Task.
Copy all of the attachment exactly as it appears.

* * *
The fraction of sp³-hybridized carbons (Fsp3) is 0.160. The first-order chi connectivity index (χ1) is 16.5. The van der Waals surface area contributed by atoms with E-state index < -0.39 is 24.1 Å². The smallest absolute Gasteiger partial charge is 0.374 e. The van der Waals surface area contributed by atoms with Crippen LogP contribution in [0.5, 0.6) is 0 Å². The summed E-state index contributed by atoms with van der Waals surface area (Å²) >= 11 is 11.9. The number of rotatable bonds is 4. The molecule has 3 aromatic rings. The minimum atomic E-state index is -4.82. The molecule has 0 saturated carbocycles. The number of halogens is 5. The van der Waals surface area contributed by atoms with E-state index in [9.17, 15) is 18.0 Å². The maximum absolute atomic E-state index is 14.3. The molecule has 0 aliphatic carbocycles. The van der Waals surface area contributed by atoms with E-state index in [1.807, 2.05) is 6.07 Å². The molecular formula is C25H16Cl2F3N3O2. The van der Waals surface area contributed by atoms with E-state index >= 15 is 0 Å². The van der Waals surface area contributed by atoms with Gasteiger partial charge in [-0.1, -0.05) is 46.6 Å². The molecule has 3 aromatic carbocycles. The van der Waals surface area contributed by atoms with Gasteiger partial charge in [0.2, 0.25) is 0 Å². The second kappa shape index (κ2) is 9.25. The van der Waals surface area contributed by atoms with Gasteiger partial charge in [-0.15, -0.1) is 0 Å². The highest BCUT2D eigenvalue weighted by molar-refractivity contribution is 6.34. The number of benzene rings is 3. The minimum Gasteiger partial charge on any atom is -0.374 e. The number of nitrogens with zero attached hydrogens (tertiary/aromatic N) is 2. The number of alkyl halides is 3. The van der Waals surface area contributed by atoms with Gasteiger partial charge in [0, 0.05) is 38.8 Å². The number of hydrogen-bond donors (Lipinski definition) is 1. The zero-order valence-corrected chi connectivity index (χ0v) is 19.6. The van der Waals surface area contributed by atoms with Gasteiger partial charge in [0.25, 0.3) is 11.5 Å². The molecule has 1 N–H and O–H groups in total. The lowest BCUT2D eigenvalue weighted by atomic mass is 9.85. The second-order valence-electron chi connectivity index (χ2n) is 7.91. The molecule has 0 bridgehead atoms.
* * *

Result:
The fraction of sp³-hybridized carbons (Fsp3) is 0.160. The first-order chi connectivity index (χ1) is 16.5. The van der Waals surface area contributed by atoms with E-state index < -0.39 is 24.1 Å². The smallest absolute Gasteiger partial charge is 0.374 e. The van der Waals surface area contributed by atoms with Crippen LogP contribution in [0.5, 0.6) is 0 Å². The summed E-state index contributed by atoms with van der Waals surface area (Å²) >= 11 is 11.9. The number of rotatable bonds is 4. The molecule has 3 aromatic rings. The minimum atomic E-state index is -4.82. The molecule has 0 saturated carbocycles. The number of halogens is 5. The van der Waals surface area contributed by atoms with E-state index in [9.17, 15) is 18.0 Å². The maximum absolute atomic E-state index is 14.3. The molecule has 0 aliphatic carbocycles. The van der Waals surface area contributed by atoms with E-state index in [1.807, 2.05) is 6.07 Å². The molecular formula is C25H16Cl2F3N3O2. The van der Waals surface area contributed by atoms with E-state index >= 15 is 0 Å². The van der Waals surface area contributed by atoms with Gasteiger partial charge in [-0.1, -0.05) is 46.6 Å². The molecule has 3 aromatic carbocycles. The van der Waals surface area contributed by atoms with Gasteiger partial charge in [0.2, 0.25) is 0 Å². The second kappa shape index (κ2) is 9.25. The van der Waals surface area contributed by atoms with Gasteiger partial charge in [-0.15, -0.1) is 0 Å². The highest BCUT2D eigenvalue weighted by molar-refractivity contribution is 6.34. The number of benzene rings is 3. The minimum Gasteiger partial charge on any atom is -0.374 e. The number of nitrogens with zero attached hydrogens (tertiary/aromatic N) is 2. The number of alkyl halides is 3. The van der Waals surface area contributed by atoms with Gasteiger partial charge in [0, 0.05) is 38.8 Å². The number of hydrogen-bond donors (Lipinski definition) is 1. The zero-order valence-corrected chi connectivity index (χ0v) is 19.6. The van der Waals surface area contributed by atoms with Gasteiger partial charge in [0.25, 0.3) is 11.5 Å². The molecule has 1 N–H and O–H groups in total. The lowest BCUT2D eigenvalue weighted by atomic mass is 9.85. The second-order valence-electron chi connectivity index (χ2n) is 7.91. The molecule has 0 bridgehead atoms.